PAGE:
conn. dive teams take to the ice, practicing rescue and recovery

Guilford and Middletown dive teams train on how to save people from perilous situations below the ice.

GUILFORD, Conn. — During a frigid Friday on an ice-covered Guilford lake, a team of first responders from the Guilford Fire Department and the Middletown Fire Department joined forces for a training mission that could only be described as extreme.

The teams were working on their certifications for ice diving, where they often cut a hole into a frozen lake or pond and then send divers to either make a rescue or a recovery.

“It is super technical and it’s one of the more dangerous things we’re involved in,” said Captain Clint Haverkampf, a 20-year veteran with the Guilford Fire Department who helped oversee the training.

With a team of line tenders, crew leaders on the radio, and the divers themselves, there are only a select few departments across Connecticut that have certified ice divers among their ranks.

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Lieutenant Marc Fongemie is a Middletown firefighter who has been a dive team member for the past ten years.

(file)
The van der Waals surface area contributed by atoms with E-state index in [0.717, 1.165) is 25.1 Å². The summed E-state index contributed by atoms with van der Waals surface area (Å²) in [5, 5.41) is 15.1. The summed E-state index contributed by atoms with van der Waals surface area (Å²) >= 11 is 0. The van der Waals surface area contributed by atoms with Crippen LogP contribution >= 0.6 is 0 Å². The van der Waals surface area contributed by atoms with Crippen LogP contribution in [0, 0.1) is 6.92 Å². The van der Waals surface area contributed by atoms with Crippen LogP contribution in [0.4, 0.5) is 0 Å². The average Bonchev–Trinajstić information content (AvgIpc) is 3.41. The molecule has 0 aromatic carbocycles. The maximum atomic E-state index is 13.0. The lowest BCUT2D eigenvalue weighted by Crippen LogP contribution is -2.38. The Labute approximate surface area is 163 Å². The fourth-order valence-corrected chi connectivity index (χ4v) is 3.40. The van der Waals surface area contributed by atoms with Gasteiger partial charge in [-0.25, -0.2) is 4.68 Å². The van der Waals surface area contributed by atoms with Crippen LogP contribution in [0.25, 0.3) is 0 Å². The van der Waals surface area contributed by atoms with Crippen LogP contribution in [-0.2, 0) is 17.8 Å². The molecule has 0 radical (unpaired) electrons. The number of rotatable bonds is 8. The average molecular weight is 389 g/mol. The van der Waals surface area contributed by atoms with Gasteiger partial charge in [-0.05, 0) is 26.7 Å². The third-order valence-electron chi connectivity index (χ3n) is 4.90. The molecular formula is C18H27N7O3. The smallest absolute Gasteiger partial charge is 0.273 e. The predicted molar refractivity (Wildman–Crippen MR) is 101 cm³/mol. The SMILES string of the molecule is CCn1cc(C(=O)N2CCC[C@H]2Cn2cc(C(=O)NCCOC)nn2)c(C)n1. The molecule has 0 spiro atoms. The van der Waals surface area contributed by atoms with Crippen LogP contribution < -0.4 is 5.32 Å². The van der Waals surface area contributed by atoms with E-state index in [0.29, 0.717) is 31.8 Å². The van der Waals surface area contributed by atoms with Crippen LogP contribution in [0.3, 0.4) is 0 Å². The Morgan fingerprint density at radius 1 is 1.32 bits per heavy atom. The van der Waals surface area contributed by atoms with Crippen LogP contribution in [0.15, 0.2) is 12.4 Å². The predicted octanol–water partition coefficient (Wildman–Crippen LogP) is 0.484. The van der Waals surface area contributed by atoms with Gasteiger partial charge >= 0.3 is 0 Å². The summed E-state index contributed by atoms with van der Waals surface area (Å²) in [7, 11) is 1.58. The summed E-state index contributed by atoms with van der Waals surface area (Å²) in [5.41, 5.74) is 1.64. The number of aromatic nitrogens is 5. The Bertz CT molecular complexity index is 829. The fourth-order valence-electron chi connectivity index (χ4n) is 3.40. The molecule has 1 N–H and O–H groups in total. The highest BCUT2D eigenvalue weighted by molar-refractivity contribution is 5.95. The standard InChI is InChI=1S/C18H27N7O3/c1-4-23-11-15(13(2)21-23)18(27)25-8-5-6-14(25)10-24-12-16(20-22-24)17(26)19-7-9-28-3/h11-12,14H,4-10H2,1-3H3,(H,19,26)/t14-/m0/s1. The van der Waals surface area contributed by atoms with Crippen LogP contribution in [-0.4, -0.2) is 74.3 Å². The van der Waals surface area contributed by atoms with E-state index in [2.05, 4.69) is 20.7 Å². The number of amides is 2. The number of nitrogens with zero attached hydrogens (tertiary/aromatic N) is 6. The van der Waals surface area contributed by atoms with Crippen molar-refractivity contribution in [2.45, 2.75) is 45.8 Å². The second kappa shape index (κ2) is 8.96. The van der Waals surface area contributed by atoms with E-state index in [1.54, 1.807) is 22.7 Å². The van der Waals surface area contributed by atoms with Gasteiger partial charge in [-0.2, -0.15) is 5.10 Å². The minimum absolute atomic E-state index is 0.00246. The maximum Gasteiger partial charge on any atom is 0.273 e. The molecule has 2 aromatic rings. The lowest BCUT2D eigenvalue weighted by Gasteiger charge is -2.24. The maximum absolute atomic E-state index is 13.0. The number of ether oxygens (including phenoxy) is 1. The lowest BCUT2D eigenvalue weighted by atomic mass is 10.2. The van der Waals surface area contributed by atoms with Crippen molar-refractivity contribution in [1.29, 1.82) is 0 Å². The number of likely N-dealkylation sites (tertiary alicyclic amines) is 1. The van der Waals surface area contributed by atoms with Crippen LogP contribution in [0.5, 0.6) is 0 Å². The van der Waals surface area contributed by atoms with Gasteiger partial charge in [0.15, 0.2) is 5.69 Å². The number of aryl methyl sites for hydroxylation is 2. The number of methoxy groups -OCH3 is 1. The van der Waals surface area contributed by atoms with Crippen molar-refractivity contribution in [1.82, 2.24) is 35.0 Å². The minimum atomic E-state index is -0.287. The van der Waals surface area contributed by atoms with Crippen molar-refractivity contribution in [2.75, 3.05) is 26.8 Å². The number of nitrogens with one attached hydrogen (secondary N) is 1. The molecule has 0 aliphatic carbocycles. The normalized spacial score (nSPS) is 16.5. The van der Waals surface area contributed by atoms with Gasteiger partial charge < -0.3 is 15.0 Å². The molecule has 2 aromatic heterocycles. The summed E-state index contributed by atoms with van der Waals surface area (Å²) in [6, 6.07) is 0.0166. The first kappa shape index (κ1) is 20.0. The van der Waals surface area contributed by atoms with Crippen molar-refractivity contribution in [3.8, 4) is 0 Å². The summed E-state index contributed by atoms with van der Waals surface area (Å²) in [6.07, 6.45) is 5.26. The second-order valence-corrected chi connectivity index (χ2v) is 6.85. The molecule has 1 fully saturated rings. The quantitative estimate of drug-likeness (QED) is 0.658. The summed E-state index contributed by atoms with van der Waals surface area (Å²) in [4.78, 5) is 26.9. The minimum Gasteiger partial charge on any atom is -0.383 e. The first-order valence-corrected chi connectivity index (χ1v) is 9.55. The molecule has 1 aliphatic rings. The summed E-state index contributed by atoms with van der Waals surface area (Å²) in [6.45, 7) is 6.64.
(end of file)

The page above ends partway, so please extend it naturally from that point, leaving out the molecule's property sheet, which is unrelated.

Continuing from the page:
“It’s a very surreal experience,” Fongemie said after emerging from under about five inches of ice at a small local lake. “It’s a totally different level but it’s gratifying to know we have this skill.”

More often than not, the divers and the line tenders have to deal with the reality that their work is for recovery rather than for a rescue, but the ice does provide responders some added time to make a save.

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Lieutenant Joe Bajorski, from Middletown, said, “There is something called ‘The Golden Hour’ – in cold water temperatures, a human can survive up to an hour post submersion, so we try to get them extracted in a timely basis to get that victim out and to the hospital as quickly as possible.”

Captain Haverkampf added, “One hundred percent, seconds count, that’s why we practice, and repetition becomes so important.”

Jimmy Altman is a reporter at FOX61 News. He can be reached at† Follow him on facebook Twitter and Instagram

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